The New Jersey Assembly on Thursday voted 65-5, with six abstentions, to expand the state’s medical marijuana program, a measure that could significantly boost sales in what has become a fast-growing market.
The measure paves the way for the state to issue additional business licenses, cannabis home delivery and a more-liberal MMJ recommendation process.
MMJ program oversight would transfer from the state Department of Health to a dedicated regulatory commission.
The bill now will move to the state Senate, where it is expected to see a vote as soon as May 30.
Expansion of the state’s MMJ program was targeted as Plan B after an effort to legalize adult-use cannabis stalled.
New Jersey’s MMJ program has experienced an upswing since Gov. Phil Murphy took office early last year and expanded qualifying medical conditions. The number of MMJ patients now totals over 46,500, more than double since Murphy took office.
A key question is how many additional MMJ licenses will become available and how soon, New Jersey cannabis attorney Rob DiPisa said Thursday.
The bill would cap the number of cultivators at 23, including those that already are licensed. The number of dispensaries and processors would be left up to the discretion of the state’s new cannabis regulatory agency.
In December, state regulators awarded six new vertically integrated licenses, doubling the number serving the market. A recent study projected the market will need 15 additional growers and 50-90 dispensaries by 2022.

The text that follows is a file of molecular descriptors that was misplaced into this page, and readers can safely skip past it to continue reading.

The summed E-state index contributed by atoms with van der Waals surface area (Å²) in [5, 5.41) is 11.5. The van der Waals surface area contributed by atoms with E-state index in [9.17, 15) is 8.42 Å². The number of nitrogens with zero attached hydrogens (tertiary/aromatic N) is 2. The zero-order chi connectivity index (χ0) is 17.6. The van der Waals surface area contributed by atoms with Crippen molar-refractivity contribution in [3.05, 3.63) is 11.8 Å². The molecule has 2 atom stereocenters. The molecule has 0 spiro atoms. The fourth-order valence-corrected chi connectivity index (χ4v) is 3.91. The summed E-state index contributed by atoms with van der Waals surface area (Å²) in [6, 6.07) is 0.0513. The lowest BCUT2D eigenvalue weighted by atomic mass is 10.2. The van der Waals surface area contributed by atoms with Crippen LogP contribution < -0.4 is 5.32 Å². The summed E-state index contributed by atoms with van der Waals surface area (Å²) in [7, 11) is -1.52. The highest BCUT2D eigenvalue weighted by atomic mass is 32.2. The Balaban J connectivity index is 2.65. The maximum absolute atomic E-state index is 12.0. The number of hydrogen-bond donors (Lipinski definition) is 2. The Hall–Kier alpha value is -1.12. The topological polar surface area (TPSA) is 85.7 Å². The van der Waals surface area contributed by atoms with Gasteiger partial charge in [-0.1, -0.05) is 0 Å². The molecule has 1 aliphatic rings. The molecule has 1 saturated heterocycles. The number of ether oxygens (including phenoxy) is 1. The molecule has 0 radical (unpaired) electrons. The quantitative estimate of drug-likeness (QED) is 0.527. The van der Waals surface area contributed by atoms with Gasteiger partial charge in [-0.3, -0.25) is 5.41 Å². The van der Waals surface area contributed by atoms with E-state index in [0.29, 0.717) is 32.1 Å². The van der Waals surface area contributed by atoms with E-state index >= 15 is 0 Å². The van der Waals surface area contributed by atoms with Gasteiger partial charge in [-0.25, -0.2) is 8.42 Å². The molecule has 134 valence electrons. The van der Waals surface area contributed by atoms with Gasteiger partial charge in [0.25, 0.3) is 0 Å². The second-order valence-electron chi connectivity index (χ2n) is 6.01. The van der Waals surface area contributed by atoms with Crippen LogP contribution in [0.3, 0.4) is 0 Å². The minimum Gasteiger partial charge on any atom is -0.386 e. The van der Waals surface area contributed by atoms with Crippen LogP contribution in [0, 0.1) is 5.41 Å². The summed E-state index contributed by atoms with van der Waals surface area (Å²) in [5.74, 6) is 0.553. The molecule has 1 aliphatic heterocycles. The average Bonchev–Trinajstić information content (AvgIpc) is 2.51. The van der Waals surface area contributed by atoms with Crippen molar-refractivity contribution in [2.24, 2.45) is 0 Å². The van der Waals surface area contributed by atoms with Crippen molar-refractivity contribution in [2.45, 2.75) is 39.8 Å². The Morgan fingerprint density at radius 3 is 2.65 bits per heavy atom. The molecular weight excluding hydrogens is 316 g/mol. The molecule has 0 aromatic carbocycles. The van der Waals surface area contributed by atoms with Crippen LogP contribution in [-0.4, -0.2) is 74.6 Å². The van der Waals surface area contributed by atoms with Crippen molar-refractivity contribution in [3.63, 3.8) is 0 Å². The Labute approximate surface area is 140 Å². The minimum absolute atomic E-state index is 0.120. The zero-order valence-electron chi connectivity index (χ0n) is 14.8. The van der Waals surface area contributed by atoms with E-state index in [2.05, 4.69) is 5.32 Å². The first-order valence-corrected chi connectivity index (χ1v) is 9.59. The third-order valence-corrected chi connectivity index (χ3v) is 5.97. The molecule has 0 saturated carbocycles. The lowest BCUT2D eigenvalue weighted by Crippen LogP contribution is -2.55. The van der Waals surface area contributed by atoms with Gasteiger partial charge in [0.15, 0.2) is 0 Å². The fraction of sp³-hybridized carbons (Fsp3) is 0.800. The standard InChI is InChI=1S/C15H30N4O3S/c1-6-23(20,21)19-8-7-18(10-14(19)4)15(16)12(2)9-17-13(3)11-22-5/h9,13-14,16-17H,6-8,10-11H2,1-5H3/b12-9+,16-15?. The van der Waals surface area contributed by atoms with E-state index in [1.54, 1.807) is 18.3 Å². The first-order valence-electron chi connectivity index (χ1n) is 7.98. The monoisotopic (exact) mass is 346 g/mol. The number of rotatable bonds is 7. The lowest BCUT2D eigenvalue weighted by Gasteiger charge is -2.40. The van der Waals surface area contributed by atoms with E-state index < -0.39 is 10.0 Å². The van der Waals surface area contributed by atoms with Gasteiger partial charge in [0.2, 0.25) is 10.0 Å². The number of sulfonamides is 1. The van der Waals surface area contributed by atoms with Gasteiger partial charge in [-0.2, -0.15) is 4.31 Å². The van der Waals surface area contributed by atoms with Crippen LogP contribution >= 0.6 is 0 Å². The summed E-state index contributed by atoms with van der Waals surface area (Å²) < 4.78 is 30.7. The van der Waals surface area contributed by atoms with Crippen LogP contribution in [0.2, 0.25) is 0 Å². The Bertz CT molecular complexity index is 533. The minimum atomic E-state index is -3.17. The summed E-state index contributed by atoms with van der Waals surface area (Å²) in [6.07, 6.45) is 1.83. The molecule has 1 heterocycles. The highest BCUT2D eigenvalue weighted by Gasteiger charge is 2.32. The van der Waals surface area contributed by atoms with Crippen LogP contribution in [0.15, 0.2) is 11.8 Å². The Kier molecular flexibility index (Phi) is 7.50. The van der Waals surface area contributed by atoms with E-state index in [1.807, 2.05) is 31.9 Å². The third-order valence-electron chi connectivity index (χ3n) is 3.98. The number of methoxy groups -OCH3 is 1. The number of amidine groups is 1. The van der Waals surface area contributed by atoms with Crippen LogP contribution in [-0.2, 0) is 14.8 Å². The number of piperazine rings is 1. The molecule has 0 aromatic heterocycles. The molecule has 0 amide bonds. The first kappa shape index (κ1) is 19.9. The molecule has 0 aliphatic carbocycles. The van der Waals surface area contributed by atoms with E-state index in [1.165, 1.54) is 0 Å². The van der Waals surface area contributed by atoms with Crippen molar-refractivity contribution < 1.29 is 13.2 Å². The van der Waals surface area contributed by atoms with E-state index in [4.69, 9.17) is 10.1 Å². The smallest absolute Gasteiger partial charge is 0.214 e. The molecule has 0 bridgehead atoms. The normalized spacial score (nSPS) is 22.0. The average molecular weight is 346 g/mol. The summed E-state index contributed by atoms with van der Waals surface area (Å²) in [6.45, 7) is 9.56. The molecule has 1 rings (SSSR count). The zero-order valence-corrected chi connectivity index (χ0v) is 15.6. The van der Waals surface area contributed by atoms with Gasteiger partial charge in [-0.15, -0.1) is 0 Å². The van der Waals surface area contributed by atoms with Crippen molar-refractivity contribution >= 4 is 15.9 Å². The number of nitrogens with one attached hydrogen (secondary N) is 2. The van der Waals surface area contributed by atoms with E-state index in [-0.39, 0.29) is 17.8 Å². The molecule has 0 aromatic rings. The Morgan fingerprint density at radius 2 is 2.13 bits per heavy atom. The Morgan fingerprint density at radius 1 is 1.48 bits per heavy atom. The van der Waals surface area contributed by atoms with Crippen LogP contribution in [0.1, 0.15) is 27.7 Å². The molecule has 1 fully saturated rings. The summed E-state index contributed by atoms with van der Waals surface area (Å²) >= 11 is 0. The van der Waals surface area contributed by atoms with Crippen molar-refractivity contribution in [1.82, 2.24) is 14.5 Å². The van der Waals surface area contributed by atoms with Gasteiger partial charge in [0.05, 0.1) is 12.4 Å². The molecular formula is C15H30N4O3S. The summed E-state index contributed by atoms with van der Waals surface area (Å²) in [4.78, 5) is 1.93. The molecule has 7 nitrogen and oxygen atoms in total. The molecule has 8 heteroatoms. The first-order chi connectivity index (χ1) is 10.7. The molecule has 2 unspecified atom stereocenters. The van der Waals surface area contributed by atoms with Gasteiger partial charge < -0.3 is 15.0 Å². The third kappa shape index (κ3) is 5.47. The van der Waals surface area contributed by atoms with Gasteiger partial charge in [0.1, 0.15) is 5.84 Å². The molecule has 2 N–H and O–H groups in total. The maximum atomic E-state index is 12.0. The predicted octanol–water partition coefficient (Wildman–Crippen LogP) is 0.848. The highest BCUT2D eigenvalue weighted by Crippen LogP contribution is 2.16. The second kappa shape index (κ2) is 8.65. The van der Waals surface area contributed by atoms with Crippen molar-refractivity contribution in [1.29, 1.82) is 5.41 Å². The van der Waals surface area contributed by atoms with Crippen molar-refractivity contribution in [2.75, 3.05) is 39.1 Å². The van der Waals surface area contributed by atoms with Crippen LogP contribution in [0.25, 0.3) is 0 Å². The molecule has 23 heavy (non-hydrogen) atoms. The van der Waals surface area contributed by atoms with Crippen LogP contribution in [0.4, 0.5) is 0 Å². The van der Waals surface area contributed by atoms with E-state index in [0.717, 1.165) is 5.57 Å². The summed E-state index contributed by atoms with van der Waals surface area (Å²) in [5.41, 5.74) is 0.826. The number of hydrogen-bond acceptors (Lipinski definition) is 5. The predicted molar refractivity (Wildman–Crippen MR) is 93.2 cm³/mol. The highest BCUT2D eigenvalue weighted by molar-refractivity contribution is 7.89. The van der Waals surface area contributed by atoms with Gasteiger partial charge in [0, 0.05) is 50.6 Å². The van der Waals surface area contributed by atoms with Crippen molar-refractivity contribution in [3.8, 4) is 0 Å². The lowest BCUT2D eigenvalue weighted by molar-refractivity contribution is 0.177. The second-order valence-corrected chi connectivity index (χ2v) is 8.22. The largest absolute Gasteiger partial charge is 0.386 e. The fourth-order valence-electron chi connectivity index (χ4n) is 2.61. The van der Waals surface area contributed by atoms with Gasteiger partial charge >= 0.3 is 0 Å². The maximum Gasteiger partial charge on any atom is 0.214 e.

Some people, DiPisa said, have become jaded by the process because they see it as a long shot.
“But I think the next call (for licenses) will change the perception about the availability of licenses,” he noted.
New Jersey recently announced new rules that will create separate permits for dispensaries, processors and growers and potentially open up additional entrepreneurial opportunities. That provision also is in the bill that passed Thursday.
There’s nothing that prohibits businesses from applying for multiple licenses and trying to form a vertically integrated operation, DiPisa said, “but I like the idea of people focusing on one area. That’s how you perfect a craft.”
Jeff Smith can be reached at [email protected]